Plaintiffs have brought an action in strict liability and negligence against defendants Givaudan Corporation (Givaudan) and Winthrop Laboratories, a division of Sterling Drug (Sterling). The plaintiffs, Robyn and Paul Erickson, individually and as Guardians Ad Litem for Mark Erickson, (plaintiffs), contend that after his birth in 1963, Mark suffered injuries to his central nervous system after being bathed in Phisohex.
During the discovery stage of this litigation, plaintiffs made informal ex parte contact with former employees of the defendant corporations. Defendants objected to such contacts arguing such contact by plaintiffs' attorney violated the Rules of Professional Conduct adopted by the New Jersey Supreme Court. Oral arguments were heard on this issue and a number of other matters on March 26th and 28th, 1991.
This opinion will only deal with the issue of informal ex parte contact of former employees of the defendants and will offer guidance to the parties in this litigation as to future contacts. At the time of the hearing, this court knew of only two contacts. Dr. Wessinger had already been deposed and is no longer relevant to this hearing. Dr. Coulston, a former Director of Experimental Pathology and Toxicology at Sterling Winthrop Research Institute from approximately 1952 to 1963, was also contacted ex parte by plaintiffs' counsel.
There are two recently published conflicting decisions in the New Jersey federal courts concerning this issue. In the New Jersey state courts this issue is one of first impression.
At the heart of the matter is 4.2 of the Rules of Professional Conduct (RPC) adopted by the New Jersey Supreme Court. The court did not formally adopt the American Bar Association (A.B.A.) Comments to the RPC but instructed us to use them as
an interpretive aid. Introduction to the Rules of Professional Conduct. Rule 4.2 states:
In representing a client, a lawyer shall not communicate about the subject of the representation with a party the lawyer knows to be represented by another lawyer in the matter, unless the lawyer has the consent of the other lawyer, or is authorized by law to do so.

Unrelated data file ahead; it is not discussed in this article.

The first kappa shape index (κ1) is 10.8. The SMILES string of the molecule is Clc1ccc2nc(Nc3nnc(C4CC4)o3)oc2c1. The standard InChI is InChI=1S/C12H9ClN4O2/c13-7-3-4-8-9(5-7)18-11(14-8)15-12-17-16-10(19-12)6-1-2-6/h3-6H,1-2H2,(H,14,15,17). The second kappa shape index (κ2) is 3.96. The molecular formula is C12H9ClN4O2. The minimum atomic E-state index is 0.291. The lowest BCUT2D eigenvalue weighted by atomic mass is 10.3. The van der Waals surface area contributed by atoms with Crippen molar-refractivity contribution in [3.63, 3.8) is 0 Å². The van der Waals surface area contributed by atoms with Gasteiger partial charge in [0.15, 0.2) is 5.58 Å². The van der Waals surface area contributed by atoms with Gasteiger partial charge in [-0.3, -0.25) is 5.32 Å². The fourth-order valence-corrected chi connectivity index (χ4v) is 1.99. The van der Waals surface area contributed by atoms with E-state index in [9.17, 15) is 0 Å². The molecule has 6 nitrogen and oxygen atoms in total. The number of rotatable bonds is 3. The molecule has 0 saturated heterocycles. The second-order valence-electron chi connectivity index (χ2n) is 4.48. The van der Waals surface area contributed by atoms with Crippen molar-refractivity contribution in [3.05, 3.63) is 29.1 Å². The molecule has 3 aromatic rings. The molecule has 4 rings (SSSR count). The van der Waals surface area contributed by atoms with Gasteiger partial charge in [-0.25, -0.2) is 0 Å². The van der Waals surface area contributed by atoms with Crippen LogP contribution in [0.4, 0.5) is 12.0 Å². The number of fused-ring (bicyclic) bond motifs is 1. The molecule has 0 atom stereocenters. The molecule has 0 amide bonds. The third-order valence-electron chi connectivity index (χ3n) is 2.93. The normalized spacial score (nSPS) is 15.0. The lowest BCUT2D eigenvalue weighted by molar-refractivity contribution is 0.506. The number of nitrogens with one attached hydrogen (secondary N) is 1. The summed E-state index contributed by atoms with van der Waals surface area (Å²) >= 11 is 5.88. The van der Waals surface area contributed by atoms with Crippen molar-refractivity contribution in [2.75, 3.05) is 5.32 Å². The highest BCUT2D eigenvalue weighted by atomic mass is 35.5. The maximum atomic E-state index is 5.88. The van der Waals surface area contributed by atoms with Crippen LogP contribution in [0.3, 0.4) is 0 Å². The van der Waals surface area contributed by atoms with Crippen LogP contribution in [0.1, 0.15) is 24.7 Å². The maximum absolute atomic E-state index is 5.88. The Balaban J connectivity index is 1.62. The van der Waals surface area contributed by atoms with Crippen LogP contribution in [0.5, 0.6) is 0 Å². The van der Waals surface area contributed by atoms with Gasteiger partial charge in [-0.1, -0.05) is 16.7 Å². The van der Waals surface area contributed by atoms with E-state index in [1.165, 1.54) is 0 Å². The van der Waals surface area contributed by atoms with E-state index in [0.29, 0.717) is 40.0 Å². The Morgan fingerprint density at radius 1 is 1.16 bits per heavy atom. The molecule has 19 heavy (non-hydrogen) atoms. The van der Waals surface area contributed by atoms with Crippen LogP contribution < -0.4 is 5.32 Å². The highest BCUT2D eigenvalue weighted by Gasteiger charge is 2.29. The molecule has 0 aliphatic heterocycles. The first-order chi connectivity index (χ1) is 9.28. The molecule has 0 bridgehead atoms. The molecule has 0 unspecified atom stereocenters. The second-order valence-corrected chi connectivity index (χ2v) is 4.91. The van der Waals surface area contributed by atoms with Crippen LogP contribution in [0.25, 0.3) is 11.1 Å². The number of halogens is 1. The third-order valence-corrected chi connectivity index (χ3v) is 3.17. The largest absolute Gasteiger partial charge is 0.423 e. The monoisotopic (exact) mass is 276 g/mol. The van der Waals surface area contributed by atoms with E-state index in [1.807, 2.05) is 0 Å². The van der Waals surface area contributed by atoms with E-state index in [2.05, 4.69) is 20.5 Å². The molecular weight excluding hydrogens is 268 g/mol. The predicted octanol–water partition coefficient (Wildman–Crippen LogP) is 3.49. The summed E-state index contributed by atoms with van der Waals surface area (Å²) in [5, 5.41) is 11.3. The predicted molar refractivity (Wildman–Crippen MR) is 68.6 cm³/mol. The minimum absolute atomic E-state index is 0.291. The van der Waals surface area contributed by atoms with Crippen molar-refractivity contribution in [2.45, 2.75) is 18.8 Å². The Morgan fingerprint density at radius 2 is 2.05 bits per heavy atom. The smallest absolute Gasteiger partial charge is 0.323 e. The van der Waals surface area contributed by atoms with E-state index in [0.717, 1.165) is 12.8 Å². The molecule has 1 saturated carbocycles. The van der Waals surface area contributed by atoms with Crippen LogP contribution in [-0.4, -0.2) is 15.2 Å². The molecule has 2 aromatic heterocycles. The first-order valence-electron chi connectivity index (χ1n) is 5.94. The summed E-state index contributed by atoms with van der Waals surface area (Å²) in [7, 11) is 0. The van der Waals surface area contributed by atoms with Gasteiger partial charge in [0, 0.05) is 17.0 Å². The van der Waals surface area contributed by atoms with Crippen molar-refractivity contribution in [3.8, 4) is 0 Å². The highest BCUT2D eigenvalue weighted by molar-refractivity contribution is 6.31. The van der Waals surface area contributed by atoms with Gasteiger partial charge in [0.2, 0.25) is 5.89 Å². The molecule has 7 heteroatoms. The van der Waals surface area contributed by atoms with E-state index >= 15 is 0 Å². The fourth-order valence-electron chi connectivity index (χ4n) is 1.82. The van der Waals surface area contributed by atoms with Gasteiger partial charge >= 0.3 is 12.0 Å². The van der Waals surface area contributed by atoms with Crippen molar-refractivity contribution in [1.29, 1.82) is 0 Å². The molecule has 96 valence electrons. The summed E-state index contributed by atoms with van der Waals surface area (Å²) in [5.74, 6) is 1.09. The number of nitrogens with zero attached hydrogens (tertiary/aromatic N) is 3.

The A.B.A. Comment to RPC 4.2 states in pertinent part:
In the case of an organization, this rule prohibits communications by a lawyer for one party concerning the matter in representation with persons having a (1) managerial responsibility on behalf of the organization and (2) with any other person whose act or omission in connection with that matter may be imputed to the organization for purposes of civil or criminal liability (3) or whose statement may constitute an admission on the part of the organization . . . .
In PSE&G v. Aegis, 745 F. Supp. 1037, 1042 (DNJ 1990), Judge Politan drew a bright-line barring such contacts:
In PSE&G, the defendant insurance carrier used a private investigator to locate and interview former PSE&G employees. At 1038. Defendant wanted to know about the activities of former employees on contamination sites. Plaintiff alleged that defendants were responsible for indemnification of third-party property damage claims.
Judge Politan put forward a number of bright-line test. He wanted to encourage judicial economy by discouraging an increased motion practice and "needless litigation concerning potential witnesses' theoretical testimony." At 1042. The court also characterized as "unworkable" the idea that a corporation "make a showing concerning an individual's projected testimony prior to prohibiting ex parte contact with the individual." The court also found "unworkable" the idea that an investigator or attorney would "cease questioning the moment the very information sought is revealed." In the end, Judge Politan found it more ...